Osteoporosis is a sneaky disease and is painless in the beginning stages of bone loss. As it advances, one can have painful fractures and bone deformities, such as dowager’s hump or kyphosis of the spine. These injuries can lead to loss of quality and quantity of life.
According to the International Osteoporosis Foundation, osteoporosis and low bone mass are currently estimated to be a major public health threat for almost 54 million U.S. women and men aged 50 and older. Among the 54 million, 10.2 million adults are estimated to have osteoporosis, of which more than 80% are women. Some estimates show that 1.5 million osteoporosis fractures occur every year in the U.S.
“Osteoporosis is a silent disease,” says Dr. Edith Cullen, a musculoskeletal physician at OSMC. “You won’t feel it early on, and that’s what makes it sneaky. Ironically, your greatest opportunity for prevention was when you were in your teens and twenties when your diet and exercise habits helped build strong bones.”
Not sure you did your part in your earlier years? Don’t throw in the towel quite yet. There is plenty you can do to protect your bones and decrease your risk of painful broken bones.
Sources of Osteoporosis Fracture Pain
The risk of a fracture, or broken bone, increases as your bones lose mass. Before osteoporosis sets in, a mishap like tripping and falling from a low height may have only caused a bruise. But when you have osteoporosis, that same fall can cause serious damage and even increase your chances of premature death.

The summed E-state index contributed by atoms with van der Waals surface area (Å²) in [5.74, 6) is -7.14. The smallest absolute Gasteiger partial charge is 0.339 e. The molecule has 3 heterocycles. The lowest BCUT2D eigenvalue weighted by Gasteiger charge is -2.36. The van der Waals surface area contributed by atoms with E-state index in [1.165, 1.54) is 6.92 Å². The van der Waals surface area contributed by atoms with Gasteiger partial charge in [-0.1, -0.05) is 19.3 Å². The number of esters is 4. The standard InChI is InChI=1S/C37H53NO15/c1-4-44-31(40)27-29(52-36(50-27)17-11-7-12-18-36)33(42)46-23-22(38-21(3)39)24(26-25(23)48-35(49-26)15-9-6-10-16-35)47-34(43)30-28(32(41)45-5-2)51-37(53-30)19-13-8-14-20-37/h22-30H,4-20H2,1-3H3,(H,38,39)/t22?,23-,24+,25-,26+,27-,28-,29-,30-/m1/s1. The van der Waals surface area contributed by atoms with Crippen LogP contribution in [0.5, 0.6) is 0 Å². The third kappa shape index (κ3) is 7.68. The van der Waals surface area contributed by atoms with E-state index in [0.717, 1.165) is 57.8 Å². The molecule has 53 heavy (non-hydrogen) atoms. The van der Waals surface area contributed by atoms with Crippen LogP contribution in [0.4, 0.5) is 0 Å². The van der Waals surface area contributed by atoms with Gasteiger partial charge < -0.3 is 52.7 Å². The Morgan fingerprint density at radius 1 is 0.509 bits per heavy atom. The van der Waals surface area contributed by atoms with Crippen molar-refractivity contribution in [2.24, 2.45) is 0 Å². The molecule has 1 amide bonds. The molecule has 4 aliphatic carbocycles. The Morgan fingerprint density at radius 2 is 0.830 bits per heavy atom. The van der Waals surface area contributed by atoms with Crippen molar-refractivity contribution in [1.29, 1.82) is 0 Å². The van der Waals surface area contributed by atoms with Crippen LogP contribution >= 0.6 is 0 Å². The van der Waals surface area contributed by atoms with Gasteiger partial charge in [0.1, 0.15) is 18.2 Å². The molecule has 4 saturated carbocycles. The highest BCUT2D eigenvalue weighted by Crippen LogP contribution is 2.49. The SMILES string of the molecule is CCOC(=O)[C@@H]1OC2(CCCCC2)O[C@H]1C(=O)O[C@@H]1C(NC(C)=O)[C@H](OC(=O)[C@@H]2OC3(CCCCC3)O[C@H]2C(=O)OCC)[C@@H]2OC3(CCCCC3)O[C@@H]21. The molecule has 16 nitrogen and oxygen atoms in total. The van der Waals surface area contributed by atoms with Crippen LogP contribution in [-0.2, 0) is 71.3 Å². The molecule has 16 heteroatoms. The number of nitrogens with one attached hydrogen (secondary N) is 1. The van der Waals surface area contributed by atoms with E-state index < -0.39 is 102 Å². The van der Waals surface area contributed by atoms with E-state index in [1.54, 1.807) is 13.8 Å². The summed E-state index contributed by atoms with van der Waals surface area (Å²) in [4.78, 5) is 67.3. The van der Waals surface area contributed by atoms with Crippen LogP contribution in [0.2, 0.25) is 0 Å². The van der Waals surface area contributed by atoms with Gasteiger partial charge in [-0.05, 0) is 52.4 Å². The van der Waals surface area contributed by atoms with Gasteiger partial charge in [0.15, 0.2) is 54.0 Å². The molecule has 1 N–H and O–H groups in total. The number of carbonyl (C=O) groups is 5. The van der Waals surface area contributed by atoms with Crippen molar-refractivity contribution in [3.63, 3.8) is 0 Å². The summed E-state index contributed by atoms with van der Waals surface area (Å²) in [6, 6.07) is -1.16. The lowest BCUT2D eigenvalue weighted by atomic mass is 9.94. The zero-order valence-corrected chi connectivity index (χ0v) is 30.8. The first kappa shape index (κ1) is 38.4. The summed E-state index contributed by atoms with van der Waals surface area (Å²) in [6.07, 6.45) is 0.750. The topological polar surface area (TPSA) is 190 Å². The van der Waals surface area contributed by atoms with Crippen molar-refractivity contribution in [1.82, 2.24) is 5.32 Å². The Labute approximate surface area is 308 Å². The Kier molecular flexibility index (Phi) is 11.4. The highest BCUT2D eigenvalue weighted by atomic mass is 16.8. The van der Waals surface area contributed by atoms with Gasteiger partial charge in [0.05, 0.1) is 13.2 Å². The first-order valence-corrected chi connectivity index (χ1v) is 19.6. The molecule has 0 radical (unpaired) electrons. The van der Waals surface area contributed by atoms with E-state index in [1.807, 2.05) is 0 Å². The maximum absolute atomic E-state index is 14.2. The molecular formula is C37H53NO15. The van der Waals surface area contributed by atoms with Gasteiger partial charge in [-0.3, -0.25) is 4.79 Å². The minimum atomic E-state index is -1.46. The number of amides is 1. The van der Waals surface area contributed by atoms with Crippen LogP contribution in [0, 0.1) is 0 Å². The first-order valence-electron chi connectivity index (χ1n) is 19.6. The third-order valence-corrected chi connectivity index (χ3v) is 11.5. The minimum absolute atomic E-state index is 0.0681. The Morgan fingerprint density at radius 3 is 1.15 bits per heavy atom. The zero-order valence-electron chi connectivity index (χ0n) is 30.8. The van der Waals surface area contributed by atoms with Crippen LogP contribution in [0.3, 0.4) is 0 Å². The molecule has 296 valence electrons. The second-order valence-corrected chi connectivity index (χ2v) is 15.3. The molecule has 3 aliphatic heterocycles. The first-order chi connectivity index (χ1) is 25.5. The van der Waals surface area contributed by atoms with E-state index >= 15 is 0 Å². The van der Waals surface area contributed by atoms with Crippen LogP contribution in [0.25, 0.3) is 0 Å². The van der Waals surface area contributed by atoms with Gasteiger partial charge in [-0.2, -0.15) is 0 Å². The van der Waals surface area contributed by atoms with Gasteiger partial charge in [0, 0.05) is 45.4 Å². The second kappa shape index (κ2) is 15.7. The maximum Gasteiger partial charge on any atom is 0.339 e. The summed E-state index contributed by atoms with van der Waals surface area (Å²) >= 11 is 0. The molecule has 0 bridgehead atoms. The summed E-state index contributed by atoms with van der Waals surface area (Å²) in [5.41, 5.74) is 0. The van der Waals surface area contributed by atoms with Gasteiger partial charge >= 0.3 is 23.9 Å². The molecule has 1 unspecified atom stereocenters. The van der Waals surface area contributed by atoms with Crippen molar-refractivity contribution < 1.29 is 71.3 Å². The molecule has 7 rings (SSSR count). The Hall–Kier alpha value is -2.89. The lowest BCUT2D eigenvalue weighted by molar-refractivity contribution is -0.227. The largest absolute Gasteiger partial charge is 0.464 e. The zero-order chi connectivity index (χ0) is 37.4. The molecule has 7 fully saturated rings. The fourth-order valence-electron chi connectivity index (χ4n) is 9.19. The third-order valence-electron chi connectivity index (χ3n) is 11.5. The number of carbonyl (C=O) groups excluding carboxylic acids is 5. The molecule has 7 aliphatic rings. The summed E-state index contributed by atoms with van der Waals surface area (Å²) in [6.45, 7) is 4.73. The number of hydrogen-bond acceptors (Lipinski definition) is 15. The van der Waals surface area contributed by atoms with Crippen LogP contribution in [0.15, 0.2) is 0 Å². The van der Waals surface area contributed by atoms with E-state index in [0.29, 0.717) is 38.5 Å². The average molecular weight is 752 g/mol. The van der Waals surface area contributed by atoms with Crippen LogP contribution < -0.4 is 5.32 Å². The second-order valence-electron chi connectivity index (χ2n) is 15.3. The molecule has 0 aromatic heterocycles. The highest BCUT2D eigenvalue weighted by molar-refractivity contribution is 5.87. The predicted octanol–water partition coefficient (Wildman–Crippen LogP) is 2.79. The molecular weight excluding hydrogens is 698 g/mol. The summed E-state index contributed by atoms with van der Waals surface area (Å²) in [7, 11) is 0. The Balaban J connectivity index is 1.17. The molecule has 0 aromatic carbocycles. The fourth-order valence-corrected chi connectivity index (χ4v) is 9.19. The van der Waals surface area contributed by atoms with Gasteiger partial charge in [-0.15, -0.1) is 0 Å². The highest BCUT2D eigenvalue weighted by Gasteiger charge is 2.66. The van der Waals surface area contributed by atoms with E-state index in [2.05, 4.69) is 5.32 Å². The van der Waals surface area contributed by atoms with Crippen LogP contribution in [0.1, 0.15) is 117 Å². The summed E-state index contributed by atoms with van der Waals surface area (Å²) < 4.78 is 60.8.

The most common sources of pain include:
● Micro trabecular fractures. These are tiny cracks in the bone. These small fractures can lead to the loss of height (a red flag for osteoporosis as people age).
● Compression fractures. These fractures are compressions of the bony vertebral bodies in the spine. Compression fracture deformities cause pain, problems with eating, breathing, mobility, and balance.
● Nerve pain. Fractures of a vertebra from osteoporosis can compress a nerve, which causes pain.
● Stress Fractures: These fractures occur during routine daily tasks or activities without traumatic injury.
● Low Trauma Fractures: These occur with low trauma, such as a fall or other injury that would not ordinarily cause a fracture. These fractures may include a broken hip, pelvis, arm, wrist, or leg.
“You do not have to live through an osteoporosis diagnosis alone,” noted Dr. Cullen. “There are several solutions available, and your overall health will dictate your best options for pain management.”
The following solutions are most common when treating osteoporosis:
● Rest and rehab. Taking it easy may give your body some time to heal. However, we recommend you stay active through a physical therapy routine specifically for osteoporosis.
● Medication. Your doctor may recommend taking osteoporosis medications and bone-healthy vitamins and minerals. After a bony injury, your doctors will try to transition you off prescription pain medications quickly.
● Cold treatments. Applying cold to the area around the fracture as it heals may offer some pain relief.
● Bracing. Customized braces and assistive devices for walking or other motions can help reduce pain and help with bone healing.
“Your experience with pain and its resolution is unique,” explained Dr. Cullen, “so don’t compare your pain with that of a friend who has been through a similar procedure or trauma.”
May is National Osteoporosis Month. You can learn more about osteoporosis, fracture prevention, plus find a resource library and more on the National Osteoporosis Foundation website.
The orthopedic providers at OSMC believe in the importance of osteoporosis care and prevention. The key to this is regular screenings to measure your bone density. This allows your physician to identify when bone loss is occurring before you suffer a fracture. We can also recommend certain medications, lifestyle, and nutrient changes to slow the rate of bone loss.
Ask your OSMC physician what type of screening schedule might be right for you which will depend on your age and risk factors for the disease. Book an appointment easily online!